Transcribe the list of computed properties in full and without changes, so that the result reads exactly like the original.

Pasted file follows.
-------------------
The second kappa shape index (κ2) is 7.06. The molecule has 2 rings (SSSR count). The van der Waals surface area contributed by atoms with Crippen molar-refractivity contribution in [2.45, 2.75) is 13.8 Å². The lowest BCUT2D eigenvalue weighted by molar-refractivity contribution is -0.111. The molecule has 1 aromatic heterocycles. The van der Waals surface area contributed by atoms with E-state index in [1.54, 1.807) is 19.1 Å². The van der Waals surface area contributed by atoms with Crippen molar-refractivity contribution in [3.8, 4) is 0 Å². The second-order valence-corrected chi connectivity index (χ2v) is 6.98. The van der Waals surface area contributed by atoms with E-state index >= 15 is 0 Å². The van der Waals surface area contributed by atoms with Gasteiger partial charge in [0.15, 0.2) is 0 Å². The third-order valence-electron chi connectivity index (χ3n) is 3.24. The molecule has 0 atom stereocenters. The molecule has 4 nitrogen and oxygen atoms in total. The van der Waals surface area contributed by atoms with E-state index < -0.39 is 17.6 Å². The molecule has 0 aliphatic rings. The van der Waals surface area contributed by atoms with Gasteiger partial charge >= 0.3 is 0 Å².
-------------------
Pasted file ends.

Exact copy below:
The second kappa shape index (κ2) is 7.06. The molecule has 2 rings (SSSR count). The van der Waals surface area contributed by atoms with Crippen molar-refractivity contribution in [2.45, 2.75) is 13.8 Å². The lowest BCUT2D eigenvalue weighted by molar-refractivity contribution is -0.111. The molecule has 1 aromatic heterocycles. The van der Waals surface area contributed by atoms with E-state index in [1.54, 1.807) is 19.1 Å². The van der Waals surface area contributed by atoms with Crippen molar-refractivity contribution in [3.8, 4) is 0 Å². The second-order valence-corrected chi connectivity index (χ2v) is 6.98. The van der Waals surface area contributed by atoms with E-state index >= 15 is 0 Å². The van der Waals surface area contributed by atoms with Gasteiger partial charge in [0.15, 0.2) is 0 Å². The third-order valence-electron chi connectivity index (χ3n) is 3.24. The molecule has 0 atom stereocenters. The molecule has 4 nitrogen and oxygen atoms in total. The van der Waals surface area contributed by atoms with E-state index < -0.39 is 17.6 Å². The molecule has 0 aliphatic rings. The van der Waals surface area contributed by atoms with Gasteiger partial charge >= 0.3 is 0 Å².